By Greg Stejskal
This is a Christmas story, but it really began just before Thanksgiving in 1987, at the Federal Penitentiary in Atlanta.
The Cuban inmates had rioted and had taken control of a sizeable portion of the penitentiary. The catalyst for the riots happened years before that in 1980.
The Mariel boatlift, a massive exodus of Cuban refugees from Cuba to the US, had among its refugees, convicted criminals. Fidel Castro had apparently thought the boatlift was an opportune time to decrease his prison over-crowding.
Upon arrival in the US those Cubans who were determined to be criminals were detained and placed in US penitentiaries with no clear plan as to what to do with them in the long term.
This uncertain future led predictably to unrest and ultimately to the prison riots.
When the inmates rioted and took control of part of the Atlanta Penitentiary, they also took some of the staff hostage.
The FBI was tasked with negotiating with the inmates and providing SWAT teams should it become necessary to retake control of the penitentiary by force and rescue the hostages.
SWAT teams from many of the large offices were called to respond to Atlanta. Our Detroit team was one of those teams.
So on a cold, rainy November night, an Air Force C-141, flying a circuit, landed at Detroit Metro Airport to pick up our team. Already on board were teams from Pittsburgh and Cleveland. We arrived in Atlanta early the next morning.
The Atlanta Penitentiary is a foreboding place. It was built in phases beginning in the late 1800s, into the first few decades of the 1900s.
It has 60-foot walls with watch towers on each corner. Upon our arrival we climbed to the top of one of the watch towers and looked down into the prison yard. It looked like a scene from a post-apocalyptic “Mad Max” movie.
Inmates were walking around the yard, all carrying homemade weapons: long-knives, swords, etc., made from scrap metal and sharpened on some of the prison machine tools.
After seeing that scene, we all assumed we were going to be in Atlanta for awhile. We knew we would prevail if it came to having to use force. After all they had made the critical tactical mistake of bringing knives to a gun fight. But they had hostages and a large supply of non-perishable food in their control.
The next morning I was walking to the Penitentiary administration building for the shift change briefing when I saw a tent where free coffee and Krispy Kreme donuts were being served. It was the Salvation Army tent. The Salvation Army was there every day of the insurrection including Thanksgiving serving coffee, donuts, smiles and kind words. I’ve been on a lot of SWAT operations, but I had never been offered coffee, donuts or kind words from the neighborhood in which we were operating.
Knowing the Salvation Army was there for us, had me thinking that I owed this selfless organization a debt – a pay it forward kind of thing.
The penitentiary insurrection was resolved peacefully after about two weeks. The key factor was that no social order was developed among the inmates just anarchy. They went through several months food supply in days. (There are a lot of good stories from the “siege” of the Atlanta Penitentiary, but those can be told another time.) We all went back to our respective homes.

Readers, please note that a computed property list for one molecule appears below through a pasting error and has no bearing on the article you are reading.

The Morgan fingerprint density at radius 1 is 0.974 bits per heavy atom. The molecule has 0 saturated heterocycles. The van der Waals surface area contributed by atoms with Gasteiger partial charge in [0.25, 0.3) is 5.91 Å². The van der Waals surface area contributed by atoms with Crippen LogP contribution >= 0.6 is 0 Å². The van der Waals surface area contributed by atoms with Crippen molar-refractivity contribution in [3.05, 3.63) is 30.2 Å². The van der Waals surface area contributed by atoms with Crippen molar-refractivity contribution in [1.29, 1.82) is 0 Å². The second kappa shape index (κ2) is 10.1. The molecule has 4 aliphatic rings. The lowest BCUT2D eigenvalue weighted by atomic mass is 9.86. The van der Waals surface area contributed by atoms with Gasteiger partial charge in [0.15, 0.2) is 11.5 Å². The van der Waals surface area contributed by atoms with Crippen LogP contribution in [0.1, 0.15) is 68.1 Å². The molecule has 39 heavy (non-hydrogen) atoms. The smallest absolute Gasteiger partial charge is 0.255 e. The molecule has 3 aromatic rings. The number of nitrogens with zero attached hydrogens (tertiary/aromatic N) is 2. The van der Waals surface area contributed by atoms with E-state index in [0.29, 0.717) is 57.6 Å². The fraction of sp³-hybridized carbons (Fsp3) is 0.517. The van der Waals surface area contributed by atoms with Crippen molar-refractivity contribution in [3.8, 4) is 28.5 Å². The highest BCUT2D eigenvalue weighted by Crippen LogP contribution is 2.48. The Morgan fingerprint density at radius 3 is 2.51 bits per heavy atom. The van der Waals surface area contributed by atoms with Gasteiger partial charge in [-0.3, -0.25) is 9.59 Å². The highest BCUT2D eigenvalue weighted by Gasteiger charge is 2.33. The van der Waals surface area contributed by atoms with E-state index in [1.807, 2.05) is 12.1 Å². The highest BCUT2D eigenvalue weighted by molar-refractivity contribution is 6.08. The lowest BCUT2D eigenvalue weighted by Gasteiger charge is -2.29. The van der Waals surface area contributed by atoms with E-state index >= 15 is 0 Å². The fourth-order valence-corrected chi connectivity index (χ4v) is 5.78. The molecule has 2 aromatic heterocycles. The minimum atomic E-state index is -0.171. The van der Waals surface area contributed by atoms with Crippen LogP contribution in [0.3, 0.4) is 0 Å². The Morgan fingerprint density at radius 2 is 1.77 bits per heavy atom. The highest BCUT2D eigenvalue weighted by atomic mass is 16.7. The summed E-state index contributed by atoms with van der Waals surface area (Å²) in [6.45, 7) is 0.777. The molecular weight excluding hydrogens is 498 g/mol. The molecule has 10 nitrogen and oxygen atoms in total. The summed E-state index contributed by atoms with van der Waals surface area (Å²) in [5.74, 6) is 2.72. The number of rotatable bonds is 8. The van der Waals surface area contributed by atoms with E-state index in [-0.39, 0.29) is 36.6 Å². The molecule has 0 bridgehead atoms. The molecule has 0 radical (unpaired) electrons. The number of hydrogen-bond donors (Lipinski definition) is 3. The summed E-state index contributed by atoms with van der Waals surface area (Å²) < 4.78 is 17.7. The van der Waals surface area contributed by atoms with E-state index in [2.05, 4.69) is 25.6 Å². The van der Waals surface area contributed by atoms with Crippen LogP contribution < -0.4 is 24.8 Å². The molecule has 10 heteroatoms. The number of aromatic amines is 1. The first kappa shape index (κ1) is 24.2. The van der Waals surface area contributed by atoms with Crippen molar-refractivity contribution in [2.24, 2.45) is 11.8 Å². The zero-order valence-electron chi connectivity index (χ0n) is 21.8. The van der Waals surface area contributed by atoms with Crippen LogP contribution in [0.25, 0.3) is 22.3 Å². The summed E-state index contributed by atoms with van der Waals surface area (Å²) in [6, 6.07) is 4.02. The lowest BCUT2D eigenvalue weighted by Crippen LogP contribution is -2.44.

I didn’t forget the Salvation Army’s generosity. I decided every holiday season for a few hours, I would volunteer to ring the bell and tend the red kettle in my hometown of Ann Arbor, Michigan.
Some years later, I was ringing the bell at a local super market with my wife. We had both donned our Santa hats and were wearing the Salvation Army issue red vests. It was snowing lightly, the Christmas lights were shining and Christmas carols were playing on the stores PA system.
We were at one door of the store greeting shoppers and collecting donations in our kettle, when all of a sudden there was a commotion at the other door.
A man ran out of the store. He was closely followed by two other men in white butcher smocks. The men in the smocks tackled the man in the parking lot. They were trying to hold him down, but he was struggling & screaming as they pulled several cuts of meat from under his coat. The erstwhile meat thief continued to yell, flail and kick.
I turned to my wife and said, “I should probably go help them.” I kept flex-cuffs (large heavy duty zip-ties) in my car. I grabbed some flex-cuffs, walked over and knelt next to the struggling man.
He was facing away from me. In my “soothing,” authoritative voice, that I used for arrests and reading someone their rights, I told him, we could let him up, but he needed to let me put these cuffs on him.
The man turned his head to look at me, and his eyes got very big.
I’m about 6’4” and weighed about 235 lbs. I had forgotten I was wearing a Santa hat and a big red vest. After staring at me for a few moments, he asked, “who are you?” I smiled and replied, “I’m Santa’s helper.”
He immediately stopped fighting and struggling. He submissively allowed me to place the cuffs on him. The butchers and I stood him up, and he placidly waited for the police to arrive.
I have often thought there might be some profound Dickens type message to be derived from this incident. I don’t know if the meat thief was stealing prime rib for his family, sort of a protein version of Jean Valjean, or maybe he was planning to host a barbecue at a homeless enclave.
There is certainly some irony in collecting donations for the Salvation Army at one door of a grocery store, and at the same time, to have an economically disadvantaged meat thief fleeing from the other door.
Maybe the message is as simple as, if you’re poor and hungry at Christmas time, there are places other than your local grocery store you can go that care, like the Salvation Army.
Merry Christmas and Happy Holidays!
This column first ran last Christmas season.